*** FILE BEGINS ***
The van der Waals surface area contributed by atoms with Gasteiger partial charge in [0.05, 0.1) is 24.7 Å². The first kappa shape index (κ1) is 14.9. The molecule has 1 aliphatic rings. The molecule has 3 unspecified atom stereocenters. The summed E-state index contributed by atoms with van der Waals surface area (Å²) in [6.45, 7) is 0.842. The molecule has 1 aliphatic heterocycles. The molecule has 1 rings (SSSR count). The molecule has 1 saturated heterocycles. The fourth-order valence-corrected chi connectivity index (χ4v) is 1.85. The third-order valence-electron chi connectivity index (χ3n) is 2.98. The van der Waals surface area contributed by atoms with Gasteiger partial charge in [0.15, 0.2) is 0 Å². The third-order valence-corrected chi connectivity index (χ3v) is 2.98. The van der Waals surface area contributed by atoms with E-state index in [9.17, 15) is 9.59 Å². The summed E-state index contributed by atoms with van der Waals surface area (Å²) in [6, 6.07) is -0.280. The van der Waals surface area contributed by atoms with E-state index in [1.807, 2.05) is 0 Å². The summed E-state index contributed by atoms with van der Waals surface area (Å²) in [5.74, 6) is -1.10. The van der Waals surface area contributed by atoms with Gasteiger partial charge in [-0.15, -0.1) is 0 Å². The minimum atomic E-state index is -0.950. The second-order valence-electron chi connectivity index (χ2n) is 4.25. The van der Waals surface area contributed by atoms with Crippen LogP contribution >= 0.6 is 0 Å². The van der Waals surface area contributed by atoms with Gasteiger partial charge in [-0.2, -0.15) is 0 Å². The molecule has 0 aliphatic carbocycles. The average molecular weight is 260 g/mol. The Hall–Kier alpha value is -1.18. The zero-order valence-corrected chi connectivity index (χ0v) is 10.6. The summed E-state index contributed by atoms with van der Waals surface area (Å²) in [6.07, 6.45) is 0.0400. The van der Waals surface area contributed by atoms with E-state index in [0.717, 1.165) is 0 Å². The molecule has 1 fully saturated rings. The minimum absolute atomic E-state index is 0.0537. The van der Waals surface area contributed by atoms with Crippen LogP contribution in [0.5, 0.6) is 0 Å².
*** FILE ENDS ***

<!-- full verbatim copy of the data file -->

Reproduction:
The van der Waals surface area contributed by atoms with Gasteiger partial charge in [0.05, 0.1) is 24.7 Å². The first kappa shape index (κ1) is 14.9. The molecule has 1 aliphatic rings. The molecule has 3 unspecified atom stereocenters. The summed E-state index contributed by atoms with van der Waals surface area (Å²) in [6.45, 7) is 0.842. The molecule has 1 aliphatic heterocycles. The molecule has 1 rings (SSSR count). The molecule has 1 saturated heterocycles. The fourth-order valence-corrected chi connectivity index (χ4v) is 1.85. The third-order valence-electron chi connectivity index (χ3n) is 2.98. The van der Waals surface area contributed by atoms with Gasteiger partial charge in [0.15, 0.2) is 0 Å². The third-order valence-corrected chi connectivity index (χ3v) is 2.98. The van der Waals surface area contributed by atoms with E-state index in [9.17, 15) is 9.59 Å². The summed E-state index contributed by atoms with van der Waals surface area (Å²) in [6, 6.07) is -0.280. The van der Waals surface area contributed by atoms with E-state index in [1.807, 2.05) is 0 Å². The summed E-state index contributed by atoms with van der Waals surface area (Å²) in [5.74, 6) is -1.10. The van der Waals surface area contributed by atoms with Gasteiger partial charge in [-0.15, -0.1) is 0 Å². The minimum atomic E-state index is -0.950. The second-order valence-electron chi connectivity index (χ2n) is 4.25. The van der Waals surface area contributed by atoms with Crippen LogP contribution >= 0.6 is 0 Å². The van der Waals surface area contributed by atoms with Gasteiger partial charge in [-0.2, -0.15) is 0 Å². The molecule has 0 aliphatic carbocycles. The average molecular weight is 260 g/mol. The Hall–Kier alpha value is -1.18. The zero-order valence-corrected chi connectivity index (χ0v) is 10.6. The summed E-state index contributed by atoms with van der Waals surface area (Å²) in [6.07, 6.45) is 0.0400. The van der Waals surface area contributed by atoms with E-state index in [0.717, 1.165) is 0 Å². The molecule has 1 fully saturated rings. The minimum absolute atomic E-state index is 0.0537. The van der Waals surface area contributed by atoms with Crippen LogP contribution in [0.5, 0.6) is 0 Å².